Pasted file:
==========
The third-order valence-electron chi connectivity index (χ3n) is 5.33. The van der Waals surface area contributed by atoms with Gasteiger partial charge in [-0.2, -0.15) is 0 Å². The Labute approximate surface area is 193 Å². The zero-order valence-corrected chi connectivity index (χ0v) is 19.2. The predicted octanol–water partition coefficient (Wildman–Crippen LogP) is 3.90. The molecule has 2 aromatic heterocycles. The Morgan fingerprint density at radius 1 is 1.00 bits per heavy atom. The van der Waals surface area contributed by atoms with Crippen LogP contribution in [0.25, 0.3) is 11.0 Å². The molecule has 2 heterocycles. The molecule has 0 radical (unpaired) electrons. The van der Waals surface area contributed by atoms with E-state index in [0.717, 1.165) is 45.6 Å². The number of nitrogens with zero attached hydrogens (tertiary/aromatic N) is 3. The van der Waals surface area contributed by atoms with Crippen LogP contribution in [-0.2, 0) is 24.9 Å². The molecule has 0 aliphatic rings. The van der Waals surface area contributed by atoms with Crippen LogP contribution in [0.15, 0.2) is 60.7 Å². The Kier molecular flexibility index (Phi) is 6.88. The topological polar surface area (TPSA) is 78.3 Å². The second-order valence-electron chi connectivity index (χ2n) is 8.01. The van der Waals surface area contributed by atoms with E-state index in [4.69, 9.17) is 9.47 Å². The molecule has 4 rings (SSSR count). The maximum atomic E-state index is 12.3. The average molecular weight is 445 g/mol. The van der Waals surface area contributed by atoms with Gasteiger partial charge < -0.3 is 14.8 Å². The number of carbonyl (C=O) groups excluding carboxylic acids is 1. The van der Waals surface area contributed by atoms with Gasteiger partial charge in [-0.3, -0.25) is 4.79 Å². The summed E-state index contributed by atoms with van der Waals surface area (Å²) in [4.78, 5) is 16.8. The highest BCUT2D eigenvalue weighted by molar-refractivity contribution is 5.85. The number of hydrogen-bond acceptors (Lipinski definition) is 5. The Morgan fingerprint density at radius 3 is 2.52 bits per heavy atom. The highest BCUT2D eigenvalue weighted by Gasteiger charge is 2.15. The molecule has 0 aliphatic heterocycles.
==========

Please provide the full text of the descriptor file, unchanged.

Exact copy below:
The third-order valence-electron chi connectivity index (χ3n) is 5.33. The van der Waals surface area contributed by atoms with Gasteiger partial charge in [-0.2, -0.15) is 0 Å². The Labute approximate surface area is 193 Å². The zero-order valence-corrected chi connectivity index (χ0v) is 19.2. The predicted octanol–water partition coefficient (Wildman–Crippen LogP) is 3.90. The molecule has 2 aromatic heterocycles. The Morgan fingerprint density at radius 1 is 1.00 bits per heavy atom. The van der Waals surface area contributed by atoms with Crippen LogP contribution in [0.25, 0.3) is 11.0 Å². The molecule has 2 heterocycles. The molecule has 0 radical (unpaired) electrons. The van der Waals surface area contributed by atoms with E-state index in [0.717, 1.165) is 45.6 Å². The number of nitrogens with zero attached hydrogens (tertiary/aromatic N) is 3. The van der Waals surface area contributed by atoms with Crippen LogP contribution in [-0.2, 0) is 24.9 Å². The molecule has 0 aliphatic rings. The van der Waals surface area contributed by atoms with Crippen LogP contribution in [0.15, 0.2) is 60.7 Å². The Kier molecular flexibility index (Phi) is 6.88. The topological polar surface area (TPSA) is 78.3 Å². The second-order valence-electron chi connectivity index (χ2n) is 8.01. The van der Waals surface area contributed by atoms with E-state index in [4.69, 9.17) is 9.47 Å². The molecule has 4 rings (SSSR count). The maximum atomic E-state index is 12.3. The average molecular weight is 445 g/mol. The van der Waals surface area contributed by atoms with Gasteiger partial charge < -0.3 is 14.8 Å². The number of carbonyl (C=O) groups excluding carboxylic acids is 1. The van der Waals surface area contributed by atoms with Gasteiger partial charge in [-0.3, -0.25) is 4.79 Å². The summed E-state index contributed by atoms with van der Waals surface area (Å²) in [4.78, 5) is 16.8. The highest BCUT2D eigenvalue weighted by molar-refractivity contribution is 5.85. The number of hydrogen-bond acceptors (Lipinski definition) is 5. The Morgan fingerprint density at radius 3 is 2.52 bits per heavy atom. The highest BCUT2D eigenvalue weighted by Gasteiger charge is 2.15. The molecule has 0 aliphatic heterocycles.